Monday, July 05, 2010

Neat idea: publish a data-driven list of retailers' green practices

What if you want to support retailers that are more progressive and environmental than the average company? How do you know which ones to pick?

And if you help run a retailer, how do you know how to incrementally get more green relative to your peers?

Here's a neat idea: some non-profit run an annual ranking of retailers based on an objective assessment of their green practices. As an example: out of 100 points, they get 1 point for every ten percentage points of their electricity that is generates from renewable sources. With points awarded for clear, objective (and somehow verifiable) behavior, publishing the list will encourage companies to earn each additional point by improving their environmental behavior.

I was inspired by this from looking at a J. Crew catalog today. On the cover was a notice of their commitment to sustainability in the use of their paper sourcing through the Forest Sustainability Council certification process (with a particular certification number from the FSC) where they use 30% of post-consumer content and they only get wood from sustainable forests.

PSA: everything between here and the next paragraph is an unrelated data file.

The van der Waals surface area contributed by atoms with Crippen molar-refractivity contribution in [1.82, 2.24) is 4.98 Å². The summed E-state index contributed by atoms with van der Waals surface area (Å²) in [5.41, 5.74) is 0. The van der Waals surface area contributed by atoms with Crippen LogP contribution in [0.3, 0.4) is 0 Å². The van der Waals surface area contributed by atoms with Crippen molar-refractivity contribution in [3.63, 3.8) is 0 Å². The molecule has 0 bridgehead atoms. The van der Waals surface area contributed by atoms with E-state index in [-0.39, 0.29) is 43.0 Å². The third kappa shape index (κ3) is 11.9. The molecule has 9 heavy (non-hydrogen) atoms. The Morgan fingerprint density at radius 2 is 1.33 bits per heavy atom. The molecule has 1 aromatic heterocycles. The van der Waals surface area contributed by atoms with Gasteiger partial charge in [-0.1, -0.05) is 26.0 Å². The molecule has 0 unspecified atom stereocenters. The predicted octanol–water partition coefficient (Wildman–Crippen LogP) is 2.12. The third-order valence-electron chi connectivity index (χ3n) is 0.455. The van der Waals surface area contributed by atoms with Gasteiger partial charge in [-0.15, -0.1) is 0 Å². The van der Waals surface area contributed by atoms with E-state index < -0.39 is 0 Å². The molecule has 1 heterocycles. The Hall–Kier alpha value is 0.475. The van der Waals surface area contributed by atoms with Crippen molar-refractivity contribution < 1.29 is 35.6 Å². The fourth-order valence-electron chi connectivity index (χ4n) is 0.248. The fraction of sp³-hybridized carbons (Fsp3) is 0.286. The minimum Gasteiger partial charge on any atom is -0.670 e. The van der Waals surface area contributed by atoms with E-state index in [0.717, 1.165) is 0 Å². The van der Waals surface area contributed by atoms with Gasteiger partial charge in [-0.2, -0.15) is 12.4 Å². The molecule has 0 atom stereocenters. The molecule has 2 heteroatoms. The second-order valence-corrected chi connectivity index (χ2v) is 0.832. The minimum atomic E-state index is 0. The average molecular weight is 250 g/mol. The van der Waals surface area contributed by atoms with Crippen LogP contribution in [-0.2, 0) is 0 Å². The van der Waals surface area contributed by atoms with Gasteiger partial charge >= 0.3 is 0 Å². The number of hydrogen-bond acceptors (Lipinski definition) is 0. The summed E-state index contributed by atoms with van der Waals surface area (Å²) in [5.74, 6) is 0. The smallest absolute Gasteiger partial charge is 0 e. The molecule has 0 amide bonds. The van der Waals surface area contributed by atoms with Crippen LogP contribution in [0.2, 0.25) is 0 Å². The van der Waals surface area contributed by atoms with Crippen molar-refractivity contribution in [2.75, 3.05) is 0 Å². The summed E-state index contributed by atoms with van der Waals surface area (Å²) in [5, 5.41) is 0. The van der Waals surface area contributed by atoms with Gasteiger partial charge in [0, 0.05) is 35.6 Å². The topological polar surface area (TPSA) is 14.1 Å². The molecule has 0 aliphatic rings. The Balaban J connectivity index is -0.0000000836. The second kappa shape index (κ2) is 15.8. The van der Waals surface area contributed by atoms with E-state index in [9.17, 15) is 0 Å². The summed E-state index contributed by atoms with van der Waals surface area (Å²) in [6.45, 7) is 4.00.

Looks like a campaign from Forest Ethics out of San Francisco has helped to put just this kind of public pressure on companies. They put out an annual Santa-themed naughty-or-nice ranking of big mailers (check out the 2008 version and the 2009 version).

The neat idea would be to expand this ranking into other objective assessments (perhaps with the purchase of renewable electricity, or LEED certification for their buildings or similar commitments to green sourcing) to not only put pressure on our companies but also offer companies a clear roadmap to earning better environmental credentials among the many citizens who care.

Part of the trick will be to determine exactly what those objective assessments should be. And part of the trick will be to get the publicity and credibility that the environmental measurements are legitimate and worth considering. But no one can manage what they can't measure, so the sooner we come up with some fair measurements of behavior (X% of resources devoted to renewable energy or X pounds of paper generated per employee or revenue or X% of products sold with renewable/organic/sustainable content), the sooner companies can work to achieve those objectives. That would be incremental progress -- the only kind there is!

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